Hmm, I had no idea Northern Oak Park had increased so much in price. That's great to hear. It definitely has a lot going for it, but yeah - the recession risk is likely higher simply because it's still Oak Park.

Lead in paint really isn't an issue for adults. It's only a serious risk if you're under 6, and even then things like updated vinyl windows and keeping paint in good condition go a really long way in mitigating any risk. Asbestos is also relatively safe as long as you don't disturb it. You can have asbestos in your attic, just don't go jump around in it or otherwise disturb it to the point it becomes airborne. A lot of people sensationalize these environmental hazards in older areas because they don't understand them, but the reality is we drive cars with tanks of gasoline and spray chemicals on our lawns. We simply take minor precautions when dealing with these risky substances and it negates most of the risk associated with them. Same thing goes for old paint and asbestos. My house was built in the 1940's. We have a 2 year old and a baby, but we also have vinyl windows, fantastic condition paint, and the kids don't go anywhere near the attic - so it's really just as safe as anything new. The big things you want to look for in old homes are old plumbing (lead or galvanized) and old electrical (fuses). Those are both pricey replacements and do present a minor safety risk. If nothing else, the price should reflect the need for updates.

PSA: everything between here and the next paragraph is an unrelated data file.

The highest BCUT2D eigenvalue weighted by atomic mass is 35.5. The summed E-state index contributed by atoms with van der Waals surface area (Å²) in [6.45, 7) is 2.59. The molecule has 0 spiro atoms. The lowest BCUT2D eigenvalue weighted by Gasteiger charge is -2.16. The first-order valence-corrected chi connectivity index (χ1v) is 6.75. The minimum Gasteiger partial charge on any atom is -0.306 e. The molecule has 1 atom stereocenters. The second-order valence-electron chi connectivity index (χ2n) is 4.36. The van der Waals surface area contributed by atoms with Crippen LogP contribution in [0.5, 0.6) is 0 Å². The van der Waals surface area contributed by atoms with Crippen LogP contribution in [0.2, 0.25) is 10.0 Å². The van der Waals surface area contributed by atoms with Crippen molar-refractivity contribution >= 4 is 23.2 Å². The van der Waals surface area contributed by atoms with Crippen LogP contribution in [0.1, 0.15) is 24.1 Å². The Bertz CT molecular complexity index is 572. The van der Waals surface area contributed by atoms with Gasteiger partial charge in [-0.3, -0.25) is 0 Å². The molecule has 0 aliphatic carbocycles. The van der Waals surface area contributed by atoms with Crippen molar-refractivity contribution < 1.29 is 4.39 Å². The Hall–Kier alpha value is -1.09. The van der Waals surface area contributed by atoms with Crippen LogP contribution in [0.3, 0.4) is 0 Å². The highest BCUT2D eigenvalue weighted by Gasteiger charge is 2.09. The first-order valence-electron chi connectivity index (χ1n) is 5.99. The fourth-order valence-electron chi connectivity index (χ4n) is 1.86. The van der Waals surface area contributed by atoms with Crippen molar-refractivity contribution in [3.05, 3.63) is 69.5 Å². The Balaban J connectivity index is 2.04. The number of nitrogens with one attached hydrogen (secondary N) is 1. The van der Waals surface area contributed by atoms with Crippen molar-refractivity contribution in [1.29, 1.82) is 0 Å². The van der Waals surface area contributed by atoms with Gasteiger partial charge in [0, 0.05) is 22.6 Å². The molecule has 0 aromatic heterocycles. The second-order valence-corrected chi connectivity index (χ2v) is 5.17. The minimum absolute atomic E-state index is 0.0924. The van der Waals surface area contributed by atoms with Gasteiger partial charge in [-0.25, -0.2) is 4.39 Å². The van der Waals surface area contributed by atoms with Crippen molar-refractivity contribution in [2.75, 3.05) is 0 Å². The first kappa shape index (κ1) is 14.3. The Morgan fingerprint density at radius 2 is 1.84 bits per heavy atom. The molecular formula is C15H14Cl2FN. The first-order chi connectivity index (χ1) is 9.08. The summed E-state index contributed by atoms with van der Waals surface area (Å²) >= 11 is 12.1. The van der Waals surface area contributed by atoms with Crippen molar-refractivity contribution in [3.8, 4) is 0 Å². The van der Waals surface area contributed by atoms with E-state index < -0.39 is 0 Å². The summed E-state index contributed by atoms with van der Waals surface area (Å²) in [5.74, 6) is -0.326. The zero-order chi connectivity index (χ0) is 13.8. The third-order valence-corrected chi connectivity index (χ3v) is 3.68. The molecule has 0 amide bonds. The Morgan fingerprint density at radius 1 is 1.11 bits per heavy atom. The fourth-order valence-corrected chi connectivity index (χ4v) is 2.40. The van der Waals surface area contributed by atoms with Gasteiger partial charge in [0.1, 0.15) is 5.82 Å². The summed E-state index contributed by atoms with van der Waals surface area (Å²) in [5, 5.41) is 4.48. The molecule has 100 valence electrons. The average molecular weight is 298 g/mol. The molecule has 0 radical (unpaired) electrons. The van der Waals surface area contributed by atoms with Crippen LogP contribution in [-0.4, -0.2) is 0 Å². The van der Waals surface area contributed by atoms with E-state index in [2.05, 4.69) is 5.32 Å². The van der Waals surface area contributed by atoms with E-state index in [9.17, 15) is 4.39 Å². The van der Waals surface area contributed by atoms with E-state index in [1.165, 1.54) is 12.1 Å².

Copper or PVC plumbing are good, and electrical boxes should have breakers. Most homes I looked at in Berkley and Royal Oak had been updated regarding plumbing and electrical, but make sure to check for yourself.
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Old 07-13-2017, 04:15 PM
 
22 posts, read 33,449 times
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To the people asking, I'd be concerned about any of those three scenarios. I don't see what's unreasonable about wanting to live in a safe community. I understand crime happens anywhere, but if I'm hypothetically choosing between a safe and an unsafe community, I'm going to choose the safe one.

Quote:
Originally Posted by Geo-Aggie View Post
The whole Prop A/Headlee tax thing really screwed up taxes here and what you get is a situation where some of these cities which lost a lot of value and have since regained it now have really high taxes. I may be wrong, but I suspect Lathrup Village was victim to this.